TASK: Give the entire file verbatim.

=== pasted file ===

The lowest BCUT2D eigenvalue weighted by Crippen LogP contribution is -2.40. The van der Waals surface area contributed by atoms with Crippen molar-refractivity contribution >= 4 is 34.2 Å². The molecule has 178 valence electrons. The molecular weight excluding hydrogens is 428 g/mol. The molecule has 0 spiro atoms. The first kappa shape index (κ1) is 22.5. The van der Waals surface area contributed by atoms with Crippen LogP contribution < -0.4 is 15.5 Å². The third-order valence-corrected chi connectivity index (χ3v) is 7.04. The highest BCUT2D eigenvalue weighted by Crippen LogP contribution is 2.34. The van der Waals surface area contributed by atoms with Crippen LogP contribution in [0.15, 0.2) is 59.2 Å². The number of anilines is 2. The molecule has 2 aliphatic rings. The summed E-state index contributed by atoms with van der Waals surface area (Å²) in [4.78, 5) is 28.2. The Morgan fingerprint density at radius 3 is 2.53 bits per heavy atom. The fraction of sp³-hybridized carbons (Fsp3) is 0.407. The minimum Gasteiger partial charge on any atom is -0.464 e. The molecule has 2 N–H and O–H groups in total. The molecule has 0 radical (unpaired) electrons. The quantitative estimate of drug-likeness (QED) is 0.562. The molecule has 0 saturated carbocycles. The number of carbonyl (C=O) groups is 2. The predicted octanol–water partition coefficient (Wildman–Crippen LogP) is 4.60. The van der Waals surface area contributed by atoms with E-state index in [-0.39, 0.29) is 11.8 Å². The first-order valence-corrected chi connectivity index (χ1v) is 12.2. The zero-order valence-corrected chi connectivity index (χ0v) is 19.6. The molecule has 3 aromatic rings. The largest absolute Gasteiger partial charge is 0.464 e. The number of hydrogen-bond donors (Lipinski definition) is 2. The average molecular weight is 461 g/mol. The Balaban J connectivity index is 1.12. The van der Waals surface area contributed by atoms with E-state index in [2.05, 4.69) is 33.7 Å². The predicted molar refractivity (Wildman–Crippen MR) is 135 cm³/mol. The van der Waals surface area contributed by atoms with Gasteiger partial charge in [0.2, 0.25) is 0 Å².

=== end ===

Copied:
The lowest BCUT2D eigenvalue weighted by Crippen LogP contribution is -2.40. The van der Waals surface area contributed by atoms with Crippen molar-refractivity contribution >= 4 is 34.2 Å². The molecule has 178 valence electrons. The molecular weight excluding hydrogens is 428 g/mol. The molecule has 0 spiro atoms. The first kappa shape index (κ1) is 22.5. The van der Waals surface area contributed by atoms with Crippen LogP contribution < -0.4 is 15.5 Å². The third-order valence-corrected chi connectivity index (χ3v) is 7.04. The highest BCUT2D eigenvalue weighted by Crippen LogP contribution is 2.34. The van der Waals surface area contributed by atoms with Crippen LogP contribution in [0.15, 0.2) is 59.2 Å². The number of anilines is 2. The molecule has 2 aliphatic rings. The summed E-state index contributed by atoms with van der Waals surface area (Å²) in [4.78, 5) is 28.2. The Morgan fingerprint density at radius 3 is 2.53 bits per heavy atom. The fraction of sp³-hybridized carbons (Fsp3) is 0.407. The minimum Gasteiger partial charge on any atom is -0.464 e. The molecule has 2 N–H and O–H groups in total. The molecule has 0 radical (unpaired) electrons. The quantitative estimate of drug-likeness (QED) is 0.562. The molecule has 0 saturated carbocycles. The number of carbonyl (C=O) groups is 2. The predicted octanol–water partition coefficient (Wildman–Crippen LogP) is 4.60. The van der Waals surface area contributed by atoms with E-state index in [-0.39, 0.29) is 11.8 Å². The first-order valence-corrected chi connectivity index (χ1v) is 12.2. The zero-order valence-corrected chi connectivity index (χ0v) is 19.6. The molecule has 3 aromatic rings. The largest absolute Gasteiger partial charge is 0.464 e. The number of hydrogen-bond donors (Lipinski definition) is 2. The average molecular weight is 461 g/mol. The Balaban J connectivity index is 1.12. The van der Waals surface area contributed by atoms with E-state index in [2.05, 4.69) is 33.7 Å². The predicted molar refractivity (Wildman–Crippen MR) is 135 cm³/mol. The van der Waals surface area contributed by atoms with Gasteiger partial charge in [0.2, 0.25) is 0 Å².